The difference between homeowner and renter net worth

According to a study by Oxford Academic, the median net worth of a homeowner is $496,000, while the median net worth of the average renter is just $19,000 – a difference of 26 times. Take a look at the chart above.

Of course, a large portion of the population can’t afford to buy a home even if they wanted to. Housing affordability is an issue due to Federal Reserve policies, and this reality is reflected in the fact that the median income for renters is just $27,500. As a result, there are first-time buyer government assistance programs in place for people who rent and want to buy.

The power of homeownership lies in its passive wealth-building nature. You don’t have to actively manage your investment; you just have to pay the bills, maintain your home, and enjoy living in it. Your home will naturally increase in value over time due to inflation.

New homebuyers will undoubtedly face higher home insurance premiums and mortgage rates: The average monthly mortgage payment today is $2,100, $700 higher than those who bought homes before the pandemic, according to a Federal Reserve survey.

But the vast majority of homeowners are in a much better financial position than they were before the pandemic.

Refinancing has had big benefits for homeowner consumers

Renting is a great temporary solution

Renting is totally fine for the short term. Maybe you’re moving to a new city and trying to figure out which neighborhood you like best. Or maybe your current industry isn’t the right fit for you and you’re considering going back to school. Renting is a great solution.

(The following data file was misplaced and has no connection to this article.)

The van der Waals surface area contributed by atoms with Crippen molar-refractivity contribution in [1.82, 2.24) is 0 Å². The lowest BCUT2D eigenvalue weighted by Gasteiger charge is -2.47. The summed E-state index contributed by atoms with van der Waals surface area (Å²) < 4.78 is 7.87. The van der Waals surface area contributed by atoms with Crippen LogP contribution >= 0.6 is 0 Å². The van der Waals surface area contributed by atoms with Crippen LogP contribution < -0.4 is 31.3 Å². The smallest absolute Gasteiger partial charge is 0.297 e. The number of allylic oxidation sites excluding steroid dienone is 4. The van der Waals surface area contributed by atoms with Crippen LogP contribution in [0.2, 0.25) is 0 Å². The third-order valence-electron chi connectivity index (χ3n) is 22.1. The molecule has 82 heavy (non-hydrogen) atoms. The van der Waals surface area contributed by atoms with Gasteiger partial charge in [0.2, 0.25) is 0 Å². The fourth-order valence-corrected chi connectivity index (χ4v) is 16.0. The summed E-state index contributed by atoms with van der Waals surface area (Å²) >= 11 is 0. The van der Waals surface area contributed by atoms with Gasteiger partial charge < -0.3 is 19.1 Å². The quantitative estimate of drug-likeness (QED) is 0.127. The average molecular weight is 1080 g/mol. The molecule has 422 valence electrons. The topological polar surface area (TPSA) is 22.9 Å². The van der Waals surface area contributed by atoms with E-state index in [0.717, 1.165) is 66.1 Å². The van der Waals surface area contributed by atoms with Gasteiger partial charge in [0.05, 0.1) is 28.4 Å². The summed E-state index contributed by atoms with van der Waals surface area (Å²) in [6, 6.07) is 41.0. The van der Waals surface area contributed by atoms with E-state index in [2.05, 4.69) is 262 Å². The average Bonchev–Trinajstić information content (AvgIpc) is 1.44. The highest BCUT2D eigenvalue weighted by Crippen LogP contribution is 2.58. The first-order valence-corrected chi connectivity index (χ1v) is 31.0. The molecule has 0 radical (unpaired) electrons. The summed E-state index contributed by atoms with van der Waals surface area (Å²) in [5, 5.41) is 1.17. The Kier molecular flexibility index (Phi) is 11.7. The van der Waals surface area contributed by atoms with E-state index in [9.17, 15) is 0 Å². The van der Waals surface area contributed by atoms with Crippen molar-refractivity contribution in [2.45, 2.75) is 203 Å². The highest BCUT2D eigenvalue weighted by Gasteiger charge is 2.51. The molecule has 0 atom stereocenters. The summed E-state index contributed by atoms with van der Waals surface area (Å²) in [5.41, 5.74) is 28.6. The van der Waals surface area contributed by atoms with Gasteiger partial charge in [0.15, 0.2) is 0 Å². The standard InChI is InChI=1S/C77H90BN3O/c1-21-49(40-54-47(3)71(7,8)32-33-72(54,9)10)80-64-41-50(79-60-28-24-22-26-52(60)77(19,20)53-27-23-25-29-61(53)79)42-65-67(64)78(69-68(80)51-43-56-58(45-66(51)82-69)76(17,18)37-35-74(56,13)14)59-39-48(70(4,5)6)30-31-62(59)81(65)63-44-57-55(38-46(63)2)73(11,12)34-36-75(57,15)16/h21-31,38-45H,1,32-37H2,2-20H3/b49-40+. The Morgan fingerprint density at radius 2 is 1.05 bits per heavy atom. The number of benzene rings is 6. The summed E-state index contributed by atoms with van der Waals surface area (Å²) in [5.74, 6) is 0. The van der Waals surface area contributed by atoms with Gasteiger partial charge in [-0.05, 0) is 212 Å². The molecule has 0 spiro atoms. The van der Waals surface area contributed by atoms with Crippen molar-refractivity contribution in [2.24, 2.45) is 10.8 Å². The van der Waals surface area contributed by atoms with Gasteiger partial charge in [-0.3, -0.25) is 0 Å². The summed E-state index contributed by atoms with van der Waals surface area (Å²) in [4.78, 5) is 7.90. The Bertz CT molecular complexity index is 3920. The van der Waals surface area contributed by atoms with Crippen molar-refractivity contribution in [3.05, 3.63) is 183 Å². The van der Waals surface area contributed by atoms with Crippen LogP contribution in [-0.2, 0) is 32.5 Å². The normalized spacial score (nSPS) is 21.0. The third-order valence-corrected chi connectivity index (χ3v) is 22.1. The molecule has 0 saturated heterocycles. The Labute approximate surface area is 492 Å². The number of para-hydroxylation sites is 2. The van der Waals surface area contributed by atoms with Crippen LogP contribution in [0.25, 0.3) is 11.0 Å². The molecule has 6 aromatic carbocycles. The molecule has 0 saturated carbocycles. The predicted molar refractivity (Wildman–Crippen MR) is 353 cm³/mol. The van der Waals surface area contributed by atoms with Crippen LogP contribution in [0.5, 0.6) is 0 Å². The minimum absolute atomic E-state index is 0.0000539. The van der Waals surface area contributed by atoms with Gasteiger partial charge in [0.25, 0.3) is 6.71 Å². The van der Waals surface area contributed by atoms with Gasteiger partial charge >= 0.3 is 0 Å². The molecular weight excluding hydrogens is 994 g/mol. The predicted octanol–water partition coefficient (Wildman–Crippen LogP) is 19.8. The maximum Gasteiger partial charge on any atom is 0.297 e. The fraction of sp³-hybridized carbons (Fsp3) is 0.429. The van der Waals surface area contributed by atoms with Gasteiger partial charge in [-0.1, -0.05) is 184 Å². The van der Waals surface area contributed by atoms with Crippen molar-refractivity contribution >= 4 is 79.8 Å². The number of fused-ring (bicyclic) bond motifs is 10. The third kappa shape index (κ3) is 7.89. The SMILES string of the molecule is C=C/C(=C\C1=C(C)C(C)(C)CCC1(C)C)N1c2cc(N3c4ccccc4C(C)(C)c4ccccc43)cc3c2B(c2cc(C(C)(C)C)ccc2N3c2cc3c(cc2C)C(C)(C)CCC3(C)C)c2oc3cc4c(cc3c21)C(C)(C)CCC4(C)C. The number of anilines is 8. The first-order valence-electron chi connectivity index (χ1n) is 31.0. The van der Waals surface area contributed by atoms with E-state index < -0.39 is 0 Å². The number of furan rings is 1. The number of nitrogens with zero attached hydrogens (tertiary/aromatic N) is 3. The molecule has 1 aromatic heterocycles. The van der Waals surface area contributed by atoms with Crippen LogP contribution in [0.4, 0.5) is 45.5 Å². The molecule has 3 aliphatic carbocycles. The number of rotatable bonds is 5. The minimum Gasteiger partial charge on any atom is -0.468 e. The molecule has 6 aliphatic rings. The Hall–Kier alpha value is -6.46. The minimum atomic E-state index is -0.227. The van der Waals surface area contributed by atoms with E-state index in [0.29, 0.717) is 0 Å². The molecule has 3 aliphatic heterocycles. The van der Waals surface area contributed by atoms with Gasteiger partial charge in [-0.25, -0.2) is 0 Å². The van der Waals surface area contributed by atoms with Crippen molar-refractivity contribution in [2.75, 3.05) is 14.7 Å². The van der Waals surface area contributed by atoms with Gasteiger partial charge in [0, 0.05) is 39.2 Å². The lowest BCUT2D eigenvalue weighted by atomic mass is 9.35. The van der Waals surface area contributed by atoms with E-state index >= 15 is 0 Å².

But if you’re at least 70% sure you’ll be living somewhere for at least five years, I’d recommend buying — but don’t get caught up in a bidding war. Be strategic about when and how much you buy.

The next time someone tells you that renting is a better way to build wealth, understand their perspective. Are they a renter or a homeowner? For how long? How do they make and invest their money? Are they a stable person?

Sure, financial experts might advise you that homeownership is not an effective way to build wealth, but if this “money guru” has been living in a rental home for the last 20 years and has made millions as a professional marketer selling financial courses, you might want to take their advice with a pinch of salt. They’re already making a pretty penny and can afford to live in a rental home.

In 20 years, your kids will be amazed at how cheap real estate prices are today. If you’re not going to buy real estate to build your own fortune, at least buy it for your kids. That way, they won’t be shaking their fists at the sky because they can’t afford to buy real estate in the future.

Questions from readers

Do you rent or own your home? How do you view the current economy? Are people who rent more pessimistic and cynical about the economy than people who own their own homes? Why do you think there are still so many people who are vehemently opposed to home ownership? Are you going to tell your kids to continue renting forever?

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Invest in real estate without a mortgage

Investing in private real estate funds allows you to invest in property without taking out a mortgage. Fundriseis a leading private real estate investment firm with over $3.3 billion in assets under management with a minimum investment of just $10. The firm focuses on residential and industrial real estate in the Sunbelt region, known for its low valuations and high yields.

Personally, I have allocated $954,000 to a private real estate fund primarily targeting properties in the Sunbelt, a region that is seeing a rise in investments in lower-cost parts of the country as remote work becomes more prevalent.

Fundrise is a sponsor of Financial Samurai and Financial Samurai is an investor in Fundrise.